By Grace Krauser
The U.S. Office of Personnel Management recently announced the finalists for the 2018 Presidential Management Fellows (PMF) program, including GSPIAns: Sarah Yeomans (MPIA, Security and Intelligence); Chelsea Buckwalter (MPIA, Human Security), and Christopher Troutman (MPIA, Security and Intelligence Studies). Representing an impressive and diverse set of interests and experiences, these GSPIAns have been selected as the best candidates for this flagship leadership development program.
After spending 5 years in France pursuing her undergraduate studies in Italian, management, and political science, Sarah began at GSPIA in 2014 as a part-time MPIA student. She works full-time as an Export Control Specialist for PPG Architectural Coatings, managing portfolios for clients around the world. Sarah made the most of her time at GSPIA by managing the student organization European Horizons (an organization for students interested in the EU and European affairs) and spent the summer of 2017 in Brussels, Belgium, where she studied EU institutions and policy through GPSIA’s study abroad program. Upon graduation, she will also receive the European Union Studies Certificate from UCIS.
“GSPIA gave me the confidence to apply to this prestigious program; without my GSPIA education I would have never thought myself capable of making it this far. That confidence comes from not only the course material but also from the great professors I have had.”
“I applied to PMF because I saw it as a chance to possibly work for the State Department, which is a career path that interests me greatly. I am interested in a career with a focus on Europe and transatlantic relations through organizations such as the EU and NATO, especially when it comes to NATO-EU cooperation. Working for a foreign policy think tank like Brookings or the Council on Foreign Relations or even for the State Department would give me that kind of opportunity.”
While Chelsea’s BS is in Finance, she also pursued a minor and French and Arabic as an undergraduate student. Chelsea’s passion for exploring language and culture led her to pursue international career interests as an EFL teacher in Spain and China, where she also attended Yunnan Normal University to study Chinese. Before starting at GSPIA in 2016, she also worked as international program assistant at University of Pennsylvania in the business school.
During her time at GSPIA, Chelsea has continued studying Chinese as a FLAS fellow along with pursuing her MPIA in Human Security. She commented that “When I started at GSPIA, I didn’t have a particular focus within the very broad field of Human Security. Through my coursework and interactions with professors, however, I was able to pinpoint the areas that I am most interested in and gain a better understanding of my future career path working on international migration and refugee issues as well as disaster management.”
This past summer 2017, Chelsea completed an internship with the Northern Area Multiservice Center (NAMS), a local refugee resettlement agency. She gained professional experience in her field by working directly with the reception and placement of newly arrived refugee families.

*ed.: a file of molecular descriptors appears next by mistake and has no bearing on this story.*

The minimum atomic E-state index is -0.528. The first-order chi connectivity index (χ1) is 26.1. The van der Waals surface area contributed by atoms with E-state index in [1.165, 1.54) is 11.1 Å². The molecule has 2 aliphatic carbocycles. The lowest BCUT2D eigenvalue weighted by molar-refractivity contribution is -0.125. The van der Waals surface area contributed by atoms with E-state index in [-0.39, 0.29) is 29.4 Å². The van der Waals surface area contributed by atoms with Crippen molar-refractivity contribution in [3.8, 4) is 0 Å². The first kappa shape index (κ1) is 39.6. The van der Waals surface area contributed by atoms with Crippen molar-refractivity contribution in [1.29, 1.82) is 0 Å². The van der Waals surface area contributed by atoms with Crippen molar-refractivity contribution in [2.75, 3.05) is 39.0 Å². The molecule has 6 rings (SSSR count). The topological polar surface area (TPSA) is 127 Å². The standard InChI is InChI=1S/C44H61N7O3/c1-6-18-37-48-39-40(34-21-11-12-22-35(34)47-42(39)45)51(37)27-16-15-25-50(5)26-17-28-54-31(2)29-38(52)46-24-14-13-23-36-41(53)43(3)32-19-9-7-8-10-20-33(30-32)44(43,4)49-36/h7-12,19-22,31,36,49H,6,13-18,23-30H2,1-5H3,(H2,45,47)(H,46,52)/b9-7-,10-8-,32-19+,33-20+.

“I applied to the PMF because I’m interested in the opportunities it provides as a starting point for a career in public service, where I hope to continue to find ways to put my language skills to use.”
“In addition, my classes have taught me a great deal about the challenges that policy makers face as they confront critical societal issues. Most importantly, my professors have taught me how to think about these problems analytically and helped me to develop the skills necessary to work to address them.”
Before pursuing his MPIA in Security and Intelligence Studies at GSPIA, Christopher served in the United States Army from 1997 to 2010, completing several tours overseas and earning the rank of Sergeant First Class. Christopher then pursued a BA in History at Loyola Marymount University. During his time at GSPIA, Christopher has worked at the Ridgway Center as the lead on their nuclear proliferation working group. Upon graduation this spring, he looks forward to bringing academia's theoretical approaches to improve government effectiveness.
“There are a great many fellowships and scholarships out there for grad students and receiving information about PMF from (GSPIA Career Services) prior finalists made a big difference in how I approached application.”
“GSPIA has been an interesting experience; I've discovered many unknown unknowns. There is a multiplicity of theories presented in the academic study of International Relations of which many civil servants and policymakers might not be aware.”
The PMF Program is a great leadership training ground. Chelsea, Sarah, and Christopher will have the opportunity perform valuable service to the American people while jump-starting their professional careers. In addition to the benefits of working for the federal government, these GSPIAns will face challenging assignments and receive training and mentoring from top American officials.
GSPIA Career Services provides support to all GSPIAns interested in pursuing this fellowship. For more information on the fellowship, click here.